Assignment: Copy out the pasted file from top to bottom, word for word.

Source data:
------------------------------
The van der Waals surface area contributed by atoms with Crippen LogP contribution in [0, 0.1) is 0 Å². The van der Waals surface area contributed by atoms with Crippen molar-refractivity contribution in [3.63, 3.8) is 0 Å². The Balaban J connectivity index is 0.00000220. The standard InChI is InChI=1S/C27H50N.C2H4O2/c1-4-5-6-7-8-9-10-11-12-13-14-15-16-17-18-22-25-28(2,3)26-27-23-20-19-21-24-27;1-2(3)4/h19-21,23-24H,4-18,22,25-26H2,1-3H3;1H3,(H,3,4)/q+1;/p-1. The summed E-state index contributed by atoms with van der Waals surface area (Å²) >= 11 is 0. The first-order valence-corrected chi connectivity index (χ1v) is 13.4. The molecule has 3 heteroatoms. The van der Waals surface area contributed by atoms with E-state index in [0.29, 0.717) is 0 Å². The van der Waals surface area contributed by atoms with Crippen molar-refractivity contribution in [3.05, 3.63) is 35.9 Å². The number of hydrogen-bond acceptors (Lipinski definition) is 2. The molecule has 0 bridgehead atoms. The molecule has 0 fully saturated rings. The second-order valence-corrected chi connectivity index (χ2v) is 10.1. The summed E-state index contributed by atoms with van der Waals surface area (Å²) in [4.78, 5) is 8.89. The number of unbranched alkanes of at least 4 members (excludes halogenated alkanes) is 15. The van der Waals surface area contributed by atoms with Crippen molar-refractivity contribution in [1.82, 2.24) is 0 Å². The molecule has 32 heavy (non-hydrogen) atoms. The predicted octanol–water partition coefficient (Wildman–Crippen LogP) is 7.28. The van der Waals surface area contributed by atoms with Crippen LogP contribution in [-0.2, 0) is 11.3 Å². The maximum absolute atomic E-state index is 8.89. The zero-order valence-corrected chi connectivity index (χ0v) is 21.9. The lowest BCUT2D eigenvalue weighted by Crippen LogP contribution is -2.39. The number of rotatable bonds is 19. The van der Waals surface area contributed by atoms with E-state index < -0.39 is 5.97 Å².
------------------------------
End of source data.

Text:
The van der Waals surface area contributed by atoms with Crippen LogP contribution in [0, 0.1) is 0 Å². The van der Waals surface area contributed by atoms with Crippen molar-refractivity contribution in [3.63, 3.8) is 0 Å². The Balaban J connectivity index is 0.00000220. The standard InChI is InChI=1S/C27H50N.C2H4O2/c1-4-5-6-7-8-9-10-11-12-13-14-15-16-17-18-22-25-28(2,3)26-27-23-20-19-21-24-27;1-2(3)4/h19-21,23-24H,4-18,22,25-26H2,1-3H3;1H3,(H,3,4)/q+1;/p-1. The summed E-state index contributed by atoms with van der Waals surface area (Å²) >= 11 is 0. The first-order valence-corrected chi connectivity index (χ1v) is 13.4. The molecule has 3 heteroatoms. The van der Waals surface area contributed by atoms with E-state index in [0.29, 0.717) is 0 Å². The van der Waals surface area contributed by atoms with Crippen molar-refractivity contribution in [3.05, 3.63) is 35.9 Å². The number of hydrogen-bond acceptors (Lipinski definition) is 2. The molecule has 0 bridgehead atoms. The molecule has 0 fully saturated rings. The second-order valence-corrected chi connectivity index (χ2v) is 10.1. The summed E-state index contributed by atoms with van der Waals surface area (Å²) in [4.78, 5) is 8.89. The number of unbranched alkanes of at least 4 members (excludes halogenated alkanes) is 15. The van der Waals surface area contributed by atoms with Crippen molar-refractivity contribution in [1.82, 2.24) is 0 Å². The molecule has 32 heavy (non-hydrogen) atoms. The predicted octanol–water partition coefficient (Wildman–Crippen LogP) is 7.28. The van der Waals surface area contributed by atoms with Crippen LogP contribution in [-0.2, 0) is 11.3 Å². The maximum absolute atomic E-state index is 8.89. The zero-order valence-corrected chi connectivity index (χ0v) is 21.9. The lowest BCUT2D eigenvalue weighted by Crippen LogP contribution is -2.39. The number of rotatable bonds is 19. The van der Waals surface area contributed by atoms with E-state index < -0.39 is 5.97 Å².